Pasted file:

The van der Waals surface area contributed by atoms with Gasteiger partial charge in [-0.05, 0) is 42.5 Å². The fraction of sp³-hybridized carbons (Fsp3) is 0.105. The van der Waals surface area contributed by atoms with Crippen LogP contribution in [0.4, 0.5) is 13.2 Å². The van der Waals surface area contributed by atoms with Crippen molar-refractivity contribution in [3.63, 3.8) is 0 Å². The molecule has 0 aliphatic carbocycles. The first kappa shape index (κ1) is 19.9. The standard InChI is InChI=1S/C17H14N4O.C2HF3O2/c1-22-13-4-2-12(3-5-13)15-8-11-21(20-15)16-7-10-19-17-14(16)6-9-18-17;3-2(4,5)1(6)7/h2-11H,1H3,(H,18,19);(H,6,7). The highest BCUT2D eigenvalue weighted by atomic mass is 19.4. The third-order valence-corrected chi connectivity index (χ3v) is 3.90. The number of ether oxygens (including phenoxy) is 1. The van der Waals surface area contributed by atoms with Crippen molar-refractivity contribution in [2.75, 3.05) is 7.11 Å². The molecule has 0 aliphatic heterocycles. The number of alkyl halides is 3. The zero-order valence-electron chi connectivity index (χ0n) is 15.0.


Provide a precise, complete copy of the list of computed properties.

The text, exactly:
The van der Waals surface area contributed by atoms with Gasteiger partial charge in [-0.05, 0) is 42.5 Å². The fraction of sp³-hybridized carbons (Fsp3) is 0.105. The van der Waals surface area contributed by atoms with Crippen LogP contribution in [0.4, 0.5) is 13.2 Å². The van der Waals surface area contributed by atoms with Crippen molar-refractivity contribution in [3.63, 3.8) is 0 Å². The molecule has 0 aliphatic carbocycles. The first kappa shape index (κ1) is 19.9. The standard InChI is InChI=1S/C17H14N4O.C2HF3O2/c1-22-13-4-2-12(3-5-13)15-8-11-21(20-15)16-7-10-19-17-14(16)6-9-18-17;3-2(4,5)1(6)7/h2-11H,1H3,(H,18,19);(H,6,7). The highest BCUT2D eigenvalue weighted by atomic mass is 19.4. The third-order valence-corrected chi connectivity index (χ3v) is 3.90. The number of ether oxygens (including phenoxy) is 1. The van der Waals surface area contributed by atoms with Crippen molar-refractivity contribution in [2.75, 3.05) is 7.11 Å². The molecule has 0 aliphatic heterocycles. The number of alkyl halides is 3. The zero-order valence-electron chi connectivity index (χ0n) is 15.0.